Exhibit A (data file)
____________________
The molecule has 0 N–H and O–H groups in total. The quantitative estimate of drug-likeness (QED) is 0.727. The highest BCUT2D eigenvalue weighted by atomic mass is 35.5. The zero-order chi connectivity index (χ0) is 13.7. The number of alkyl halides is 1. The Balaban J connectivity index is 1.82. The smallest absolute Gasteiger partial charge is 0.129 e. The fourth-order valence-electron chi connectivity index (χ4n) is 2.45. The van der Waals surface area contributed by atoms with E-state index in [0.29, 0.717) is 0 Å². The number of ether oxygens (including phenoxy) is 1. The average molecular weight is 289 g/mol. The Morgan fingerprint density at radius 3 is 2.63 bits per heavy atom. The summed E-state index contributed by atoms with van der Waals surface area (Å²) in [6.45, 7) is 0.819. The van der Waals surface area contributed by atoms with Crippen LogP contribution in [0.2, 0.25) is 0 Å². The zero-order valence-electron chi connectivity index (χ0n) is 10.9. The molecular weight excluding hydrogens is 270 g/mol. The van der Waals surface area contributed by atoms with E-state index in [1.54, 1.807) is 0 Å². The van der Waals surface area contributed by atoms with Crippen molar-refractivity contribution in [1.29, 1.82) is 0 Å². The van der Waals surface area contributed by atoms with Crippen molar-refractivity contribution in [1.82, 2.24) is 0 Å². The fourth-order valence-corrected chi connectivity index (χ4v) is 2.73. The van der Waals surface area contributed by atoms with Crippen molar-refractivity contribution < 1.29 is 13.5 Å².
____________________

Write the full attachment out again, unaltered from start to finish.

The molecule has 0 N–H and O–H groups in total. The quantitative estimate of drug-likeness (QED) is 0.727. The highest BCUT2D eigenvalue weighted by atomic mass is 35.5. The zero-order chi connectivity index (χ0) is 13.7. The number of alkyl halides is 1. The Balaban J connectivity index is 1.82. The smallest absolute Gasteiger partial charge is 0.129 e. The fourth-order valence-electron chi connectivity index (χ4n) is 2.45. The van der Waals surface area contributed by atoms with E-state index in [0.29, 0.717) is 0 Å². The number of ether oxygens (including phenoxy) is 1. The average molecular weight is 289 g/mol. The Morgan fingerprint density at radius 3 is 2.63 bits per heavy atom. The summed E-state index contributed by atoms with van der Waals surface area (Å²) in [6.45, 7) is 0.819. The van der Waals surface area contributed by atoms with Crippen LogP contribution in [0.2, 0.25) is 0 Å². The zero-order valence-electron chi connectivity index (χ0n) is 10.9. The molecular weight excluding hydrogens is 270 g/mol. The van der Waals surface area contributed by atoms with E-state index in [1.54, 1.807) is 0 Å². The van der Waals surface area contributed by atoms with Crippen molar-refractivity contribution in [1.29, 1.82) is 0 Å². The van der Waals surface area contributed by atoms with Crippen molar-refractivity contribution in [1.82, 2.24) is 0 Å². The fourth-order valence-corrected chi connectivity index (χ4v) is 2.73. The van der Waals surface area contributed by atoms with Crippen molar-refractivity contribution < 1.29 is 13.5 Å².